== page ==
Pie weights--beans or rice?
I've been making pies for 40 years, and have never had a set of pie weights or used beans or rice for blind baking, I've always just docked the crusts to prevent bubbles. I have another use for them now, and want to know your opinions as to which I should get, a sack of beans or rice. And, if beans, which kind? I'm thinking the answer is "the cheapest" but I also am wondering if red beans will color the food I'm trying to bake? (If you're curious, my DH just bought "me" a set of those tortilla molds for taco salads, etc. and I've read that using pie weights will help keep corn tortillas from bouncing back when baking.)
So, which should I use? Rice or beans?
Ha ha...aren't "you" lucky.
I use black beans as pie weights. I've never had a problem with discoloration but then again I cover the unbaked crust with foil and spread out the beans on top of the foil. I use this method because it preserves the texture and light color of the crust and is easy to lift the beans out at the end. Once they're cool I put them in a ziploc bag for reuse.
I don't like the smell of the beans as they heat up (no problem with discoloration, though). I tend to use rice and keep it separate (i.e., re-use the pie-rice) from the for-a-meal-rice.
My husband loves pies and quiches, so when we got married 35 years ago, I bought a bag of cannellini beans and have used them as pie weights ever since. Best 69 cents I ever spent. I store them in a coffee can. Do they still make coffee cans? Anyhow, I used to put a piece of aluminum foil atop the dough, buttered on the side that touched the dough. Then I'd put the beans on top of that. With the invention of nonstick foil, I use that instead. I any case, the foil makes it simple to pour the beans back into their coffee can when I'm done.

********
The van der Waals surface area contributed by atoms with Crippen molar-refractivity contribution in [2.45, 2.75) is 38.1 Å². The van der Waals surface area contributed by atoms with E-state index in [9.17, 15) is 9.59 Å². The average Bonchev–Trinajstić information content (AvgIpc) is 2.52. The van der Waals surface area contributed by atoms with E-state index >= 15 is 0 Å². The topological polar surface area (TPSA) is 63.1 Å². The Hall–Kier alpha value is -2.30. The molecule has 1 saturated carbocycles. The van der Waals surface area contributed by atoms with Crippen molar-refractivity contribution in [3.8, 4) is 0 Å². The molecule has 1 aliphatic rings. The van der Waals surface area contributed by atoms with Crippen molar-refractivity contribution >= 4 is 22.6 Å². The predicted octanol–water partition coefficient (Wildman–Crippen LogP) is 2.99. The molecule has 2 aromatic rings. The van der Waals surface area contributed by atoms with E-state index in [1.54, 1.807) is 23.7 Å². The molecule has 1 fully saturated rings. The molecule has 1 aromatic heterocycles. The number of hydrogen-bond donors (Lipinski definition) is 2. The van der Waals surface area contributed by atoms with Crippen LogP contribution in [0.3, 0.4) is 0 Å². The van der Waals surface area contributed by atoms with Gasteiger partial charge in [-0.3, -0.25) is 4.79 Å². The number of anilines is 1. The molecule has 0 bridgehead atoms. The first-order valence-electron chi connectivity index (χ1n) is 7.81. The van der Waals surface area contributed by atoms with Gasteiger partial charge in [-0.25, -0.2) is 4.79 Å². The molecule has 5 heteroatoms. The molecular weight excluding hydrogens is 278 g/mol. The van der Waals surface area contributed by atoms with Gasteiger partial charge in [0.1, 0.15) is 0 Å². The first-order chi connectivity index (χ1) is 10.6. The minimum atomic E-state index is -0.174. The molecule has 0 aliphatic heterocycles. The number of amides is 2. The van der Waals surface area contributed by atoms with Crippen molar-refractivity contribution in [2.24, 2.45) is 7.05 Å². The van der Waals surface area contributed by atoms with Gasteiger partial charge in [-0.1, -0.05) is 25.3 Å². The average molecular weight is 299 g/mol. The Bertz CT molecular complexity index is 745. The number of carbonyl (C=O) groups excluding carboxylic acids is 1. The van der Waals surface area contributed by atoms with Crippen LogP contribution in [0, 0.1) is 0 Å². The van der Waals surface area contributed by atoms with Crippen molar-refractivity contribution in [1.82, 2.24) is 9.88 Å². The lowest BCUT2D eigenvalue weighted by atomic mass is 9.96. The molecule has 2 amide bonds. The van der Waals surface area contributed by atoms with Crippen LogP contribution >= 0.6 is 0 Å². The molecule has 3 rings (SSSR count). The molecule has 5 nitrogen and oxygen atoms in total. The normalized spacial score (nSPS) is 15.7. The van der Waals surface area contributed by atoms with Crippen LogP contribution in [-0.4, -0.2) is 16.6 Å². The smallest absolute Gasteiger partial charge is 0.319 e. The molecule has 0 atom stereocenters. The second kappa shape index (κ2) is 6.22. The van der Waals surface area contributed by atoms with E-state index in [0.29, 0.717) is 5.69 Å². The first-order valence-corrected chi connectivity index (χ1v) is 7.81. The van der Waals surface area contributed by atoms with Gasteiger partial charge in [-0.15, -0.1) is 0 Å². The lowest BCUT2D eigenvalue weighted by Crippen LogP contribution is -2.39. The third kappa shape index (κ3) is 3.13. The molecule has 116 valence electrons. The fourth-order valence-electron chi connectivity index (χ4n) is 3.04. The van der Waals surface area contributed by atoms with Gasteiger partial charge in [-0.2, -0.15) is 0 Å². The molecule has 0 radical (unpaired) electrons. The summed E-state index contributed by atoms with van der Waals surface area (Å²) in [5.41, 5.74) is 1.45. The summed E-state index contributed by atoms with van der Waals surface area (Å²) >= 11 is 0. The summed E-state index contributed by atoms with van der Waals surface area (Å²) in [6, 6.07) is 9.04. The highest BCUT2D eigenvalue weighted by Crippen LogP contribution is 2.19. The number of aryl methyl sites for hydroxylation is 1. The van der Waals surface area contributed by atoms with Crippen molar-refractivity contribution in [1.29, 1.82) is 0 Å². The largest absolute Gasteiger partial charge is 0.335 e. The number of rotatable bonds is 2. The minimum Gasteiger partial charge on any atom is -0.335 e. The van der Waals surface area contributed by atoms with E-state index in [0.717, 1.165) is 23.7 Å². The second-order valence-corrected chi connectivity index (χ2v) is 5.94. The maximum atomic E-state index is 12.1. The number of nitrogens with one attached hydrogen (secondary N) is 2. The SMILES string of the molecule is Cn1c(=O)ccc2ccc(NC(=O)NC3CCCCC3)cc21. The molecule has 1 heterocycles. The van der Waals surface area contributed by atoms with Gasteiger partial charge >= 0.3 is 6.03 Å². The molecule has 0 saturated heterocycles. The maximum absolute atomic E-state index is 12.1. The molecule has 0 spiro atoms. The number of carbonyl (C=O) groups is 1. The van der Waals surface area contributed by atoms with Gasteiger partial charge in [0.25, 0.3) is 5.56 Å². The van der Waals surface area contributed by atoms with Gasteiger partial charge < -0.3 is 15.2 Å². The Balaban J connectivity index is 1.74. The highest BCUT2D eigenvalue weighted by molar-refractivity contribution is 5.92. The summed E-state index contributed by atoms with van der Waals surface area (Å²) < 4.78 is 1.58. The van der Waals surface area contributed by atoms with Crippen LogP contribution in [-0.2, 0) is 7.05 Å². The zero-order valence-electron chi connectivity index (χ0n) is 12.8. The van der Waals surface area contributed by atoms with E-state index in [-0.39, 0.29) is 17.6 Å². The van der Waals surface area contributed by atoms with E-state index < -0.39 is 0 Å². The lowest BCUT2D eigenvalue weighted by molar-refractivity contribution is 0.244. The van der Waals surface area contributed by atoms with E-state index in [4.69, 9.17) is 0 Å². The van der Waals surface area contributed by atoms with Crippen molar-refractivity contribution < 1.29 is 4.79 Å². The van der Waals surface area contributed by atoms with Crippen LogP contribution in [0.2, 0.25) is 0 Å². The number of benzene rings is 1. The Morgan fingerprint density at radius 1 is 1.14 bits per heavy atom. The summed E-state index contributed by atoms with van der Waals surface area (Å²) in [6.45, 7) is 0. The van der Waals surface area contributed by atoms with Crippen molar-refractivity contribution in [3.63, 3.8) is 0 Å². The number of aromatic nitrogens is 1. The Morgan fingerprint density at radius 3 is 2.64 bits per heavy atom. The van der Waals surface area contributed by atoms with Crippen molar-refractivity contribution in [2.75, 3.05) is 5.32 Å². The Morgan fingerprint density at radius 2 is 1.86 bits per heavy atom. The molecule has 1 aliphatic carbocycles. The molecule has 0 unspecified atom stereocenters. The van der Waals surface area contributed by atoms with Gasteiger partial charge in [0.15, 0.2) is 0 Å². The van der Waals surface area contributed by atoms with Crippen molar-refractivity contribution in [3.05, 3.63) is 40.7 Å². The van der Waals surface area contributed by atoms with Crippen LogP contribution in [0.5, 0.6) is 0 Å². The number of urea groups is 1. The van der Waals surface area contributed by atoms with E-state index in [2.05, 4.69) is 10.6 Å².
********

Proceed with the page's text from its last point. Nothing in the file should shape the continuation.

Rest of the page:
Cannellini beans sounds like the ticket--no color to worry about, but having never used pie weights I have a couple of questions, all y'all. Do you use a liner of foil? Do you butter it on the "pie" side? Bitchincook uses a foil liner. I've seen methods from no liner to using plastic wrap (weird IMHO). One photo looked like rice with either a parchment or cheesecloth liner--must be parchment, don't you think?
I have been interested in using rice because it seems to me that it will fill all the little nooks and crannies better. But 35 years of pies gives me a powerful incentive to try your method (we'll have to compare pastry recipes, ha ha). Thanks. Going to the store tomorrow!
Yes, they still make coffee cans--DH loves Chock Full O'Nuts and we order cases of it since it's expensive in Las Vegas. Me, I'm an old Berkeley gal and rabid Peets fan, I buy small sacks. He likes an electric coffee maker, I use a Melitta drip, one cup at a time. But the coffee cans are quite useful for all sorts of stuff! I'm full up and now recycle them.
Somebody on another thread suggested storing the cooled beans in a ziploc bag inside the pie pans, not a bad idea and saves me pantry room.
I have never heard of just pouring beans or rice directly onto the pastry. After all, lots of people use pennies for pie weights.
I use parchment or foil unbuttered when I blind bake a pie shell. I use black beans (I'm sure that was because it was what I had on hand back in the day). They live on now years later in a ziplock bag.
I don't think it really matters as you would usually want to cover the crust with parchment or foil before filling with the weights.
And yes bitchincook - there are still a couple brands of coffee that actually still have a can and not plastic either.
I "save" my elderly beans to use as pie weights, with a foil or parchment paper between pastry and beans.